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« More Good News - DeFazio Gets Bus Money | Main | Let the Republicans Melt Down and Let's Get On With It »

January 30, 2009


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I suppose I shulod number myself among the military Keynesians, since I believe that overinvestment and underconsumption are real and chronic tendencies under state capitalism, and that the combination of military spending and large-scale global destruction of capital in WWII is what kept those tendencies from being fatal in Depression 1.0. (Although technically I think the stagnationist theory much better than Keynes did--Keynes saw investment only as a kind of spending, and really didn't see overaccumulation as a problem).But I'd much prefer to eliminate the forms of state intervention that create those tendencies, rather than leaving them in place and relying on a new layer of state policy to fix the problem.The Georgist Dan Sullivan wrote somewhere (I've never managed to track it down) that when state policies artificially reduce the returns to labor and increase the returns to land and capital, and thereby shift income from classes with a high propensity to spend to classes with a high propensity to save, there are only two possible ways to deal with the chronic crisis tendencies that result:1) You can eliminate the forms of privilege that create the maldistribution of purchasing power in the first place. Or2) You can add a new layer of government policy to redistribute purchasing power and stimulate aggregate demand.If you don't do 1, all that's left is 2.In any case, you're right that Bush deserves credit as the biggest Keynesian in many years, given the scale of his spending.


Good grief. This is a pop-culture piece. Everything they mentioned about Keynes is 100% true. They brought it up to add color to the piece, not to trash his ideas.

Is he one of the greatest economists of the 20th century? Yes. Was he also a bizarre, hugely promiscuous, sex monger? Yes. They are hardly mutually exclusive. Karl Marx once sold his only pair of pants to buy some cigars and stayed indoors for a week until Engels sent him some money. He was also completely wrong in his theory of social determinism. And, oh year, he also invented the idea of capital and capital stocks, completely revolutionizing economic theory forever.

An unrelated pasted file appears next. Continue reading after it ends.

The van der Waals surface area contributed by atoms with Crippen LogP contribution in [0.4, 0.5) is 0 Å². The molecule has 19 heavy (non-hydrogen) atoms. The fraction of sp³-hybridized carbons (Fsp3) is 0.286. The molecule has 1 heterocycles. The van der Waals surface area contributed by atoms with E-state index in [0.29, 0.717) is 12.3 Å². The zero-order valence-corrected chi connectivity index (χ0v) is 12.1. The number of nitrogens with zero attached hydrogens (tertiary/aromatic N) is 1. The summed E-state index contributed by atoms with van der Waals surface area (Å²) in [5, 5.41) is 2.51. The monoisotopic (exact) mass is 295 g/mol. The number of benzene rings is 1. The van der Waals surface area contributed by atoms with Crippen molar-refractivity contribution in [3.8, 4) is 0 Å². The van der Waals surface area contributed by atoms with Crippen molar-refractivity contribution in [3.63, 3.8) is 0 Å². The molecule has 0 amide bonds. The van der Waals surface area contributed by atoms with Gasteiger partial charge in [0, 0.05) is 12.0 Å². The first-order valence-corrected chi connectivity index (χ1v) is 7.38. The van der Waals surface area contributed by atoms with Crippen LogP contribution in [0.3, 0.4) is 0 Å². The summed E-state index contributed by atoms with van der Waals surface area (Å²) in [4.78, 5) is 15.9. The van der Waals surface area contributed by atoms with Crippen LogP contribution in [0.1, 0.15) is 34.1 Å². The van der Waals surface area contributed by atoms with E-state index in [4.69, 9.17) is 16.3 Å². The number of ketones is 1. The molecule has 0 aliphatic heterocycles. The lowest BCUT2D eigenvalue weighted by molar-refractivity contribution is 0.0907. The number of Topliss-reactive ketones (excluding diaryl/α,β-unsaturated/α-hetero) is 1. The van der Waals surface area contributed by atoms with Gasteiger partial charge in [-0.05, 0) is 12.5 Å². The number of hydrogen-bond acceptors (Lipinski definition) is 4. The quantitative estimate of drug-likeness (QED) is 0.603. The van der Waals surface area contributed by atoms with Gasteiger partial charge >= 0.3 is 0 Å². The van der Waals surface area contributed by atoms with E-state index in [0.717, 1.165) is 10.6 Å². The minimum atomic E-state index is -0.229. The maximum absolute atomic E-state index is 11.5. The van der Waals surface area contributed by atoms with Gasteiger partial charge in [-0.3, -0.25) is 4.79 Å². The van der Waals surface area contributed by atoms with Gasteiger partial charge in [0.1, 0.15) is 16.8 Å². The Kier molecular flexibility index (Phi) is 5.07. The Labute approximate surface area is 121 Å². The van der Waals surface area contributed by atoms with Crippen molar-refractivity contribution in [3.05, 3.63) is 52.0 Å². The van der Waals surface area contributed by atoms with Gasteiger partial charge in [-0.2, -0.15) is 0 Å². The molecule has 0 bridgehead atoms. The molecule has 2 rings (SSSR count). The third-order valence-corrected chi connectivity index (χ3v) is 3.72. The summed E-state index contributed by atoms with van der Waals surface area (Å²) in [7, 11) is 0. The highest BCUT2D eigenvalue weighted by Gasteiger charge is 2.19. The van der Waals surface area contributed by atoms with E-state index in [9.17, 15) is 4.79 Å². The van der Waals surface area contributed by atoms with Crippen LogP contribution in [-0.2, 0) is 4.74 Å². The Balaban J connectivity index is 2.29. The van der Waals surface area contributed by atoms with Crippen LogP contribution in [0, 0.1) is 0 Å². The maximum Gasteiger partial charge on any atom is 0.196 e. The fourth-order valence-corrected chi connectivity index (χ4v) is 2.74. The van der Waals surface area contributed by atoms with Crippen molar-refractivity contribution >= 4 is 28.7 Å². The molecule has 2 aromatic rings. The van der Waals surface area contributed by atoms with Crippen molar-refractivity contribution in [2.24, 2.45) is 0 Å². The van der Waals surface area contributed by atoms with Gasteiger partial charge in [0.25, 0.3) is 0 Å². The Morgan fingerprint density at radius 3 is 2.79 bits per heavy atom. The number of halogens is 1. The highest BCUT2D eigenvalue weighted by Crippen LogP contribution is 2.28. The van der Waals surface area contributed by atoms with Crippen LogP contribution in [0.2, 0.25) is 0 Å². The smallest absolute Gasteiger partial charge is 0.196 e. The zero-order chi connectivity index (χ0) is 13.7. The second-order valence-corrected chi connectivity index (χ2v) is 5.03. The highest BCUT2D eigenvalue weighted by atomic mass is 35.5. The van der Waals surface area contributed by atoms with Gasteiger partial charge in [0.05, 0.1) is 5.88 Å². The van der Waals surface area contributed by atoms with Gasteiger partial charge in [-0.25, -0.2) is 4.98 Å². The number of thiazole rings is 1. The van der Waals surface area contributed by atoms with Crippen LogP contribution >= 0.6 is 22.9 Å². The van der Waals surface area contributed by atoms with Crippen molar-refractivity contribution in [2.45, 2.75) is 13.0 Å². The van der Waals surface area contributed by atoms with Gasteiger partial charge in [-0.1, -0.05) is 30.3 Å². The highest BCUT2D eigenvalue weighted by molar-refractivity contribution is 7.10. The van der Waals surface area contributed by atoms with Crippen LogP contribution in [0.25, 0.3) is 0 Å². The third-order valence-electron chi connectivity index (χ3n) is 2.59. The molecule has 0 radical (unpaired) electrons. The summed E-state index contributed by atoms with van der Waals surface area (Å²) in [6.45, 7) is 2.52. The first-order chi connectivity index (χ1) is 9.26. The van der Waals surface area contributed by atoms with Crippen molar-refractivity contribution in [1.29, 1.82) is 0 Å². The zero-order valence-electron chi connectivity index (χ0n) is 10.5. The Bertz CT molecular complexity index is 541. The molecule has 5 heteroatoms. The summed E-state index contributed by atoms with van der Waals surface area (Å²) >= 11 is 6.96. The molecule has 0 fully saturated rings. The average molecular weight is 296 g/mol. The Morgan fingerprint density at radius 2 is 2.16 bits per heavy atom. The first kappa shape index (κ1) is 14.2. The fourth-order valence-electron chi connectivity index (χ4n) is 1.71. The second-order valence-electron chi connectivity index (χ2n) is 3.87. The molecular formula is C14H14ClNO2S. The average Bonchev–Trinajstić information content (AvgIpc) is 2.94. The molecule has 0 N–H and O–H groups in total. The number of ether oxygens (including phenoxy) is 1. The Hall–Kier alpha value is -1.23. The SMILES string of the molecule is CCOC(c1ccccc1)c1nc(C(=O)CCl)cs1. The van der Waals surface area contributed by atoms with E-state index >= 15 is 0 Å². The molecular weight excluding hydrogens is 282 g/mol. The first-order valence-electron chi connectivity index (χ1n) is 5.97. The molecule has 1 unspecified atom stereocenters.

And frankly, you're just wrong. Keynesianism is not about "common sense." Saying that reveals how ignorant most people are about Macro. Old school Keynsianism is about matching theories to observational data. There's a good reason it broke down in the 70s. It's because it's wrong. The complete misunderstanding of the Phillips Curve should convince anyone of that.

Does that mean that there isn't a place for Neo-Keynsianism? I don't know. Maybe. But people need to stop making bold claims about "common sense." I don't have all the answers, but I know good and well when other people don't.


That's a strange interpretation of that piece. I'm pretty sure the producers intended it to be pro-Keynesian. The fact that they interviewed some anti-Keynesians too does not mean that they were in agreement with their points of view. Ira Glass does not exactly have the reputation of a right-wing crusader for neo-classical economics.

Also, what is the basis of this distinction between "economics" and "Keynesianism"? Was Keynes himself not an economist? Is Alan Blinder not an economist? We're talking about two different schools of thought within the field of economics, not a challenge to the field as such.

Chuck Willer

Kelpie, your NPR comments appear to be spot on.

Keynes' was part of the Bloombury Group but from my read of his biography I believe it helped him see through the mist of classical economics.

Keynes' father urged him to go into mathematics since that appeared his strongest study. His dissertation (1921) was on probability and uncertainty. Because Keynes' was quite adept at mathematics he understood its limits.

Keynes never studied economics having taken but one class under Marshall. He learned economics through personal study, discussions with leading economists, and at his job at Treasury.

NPR pap about Keynes reflects that they likely lack the expertise to seriously address his economic works.

Few economists today have read Keynes and the post-Keynesian theory that they have learned was stripped of its main insights (how a capitalist economy operates through institutional processes of finance under uncertainty) after WWII by Hicks, Samuelson, and others.

Anna in PDX

Hi Kelpie!

I saw Paul Krugman last night at the Schnitzer, and he is about the most unapologetic Keynesian I have ever heard, particularly in this day and age. I hope that a transcript is made available at some point. It was sponsored by the World Affairs Council - OR.

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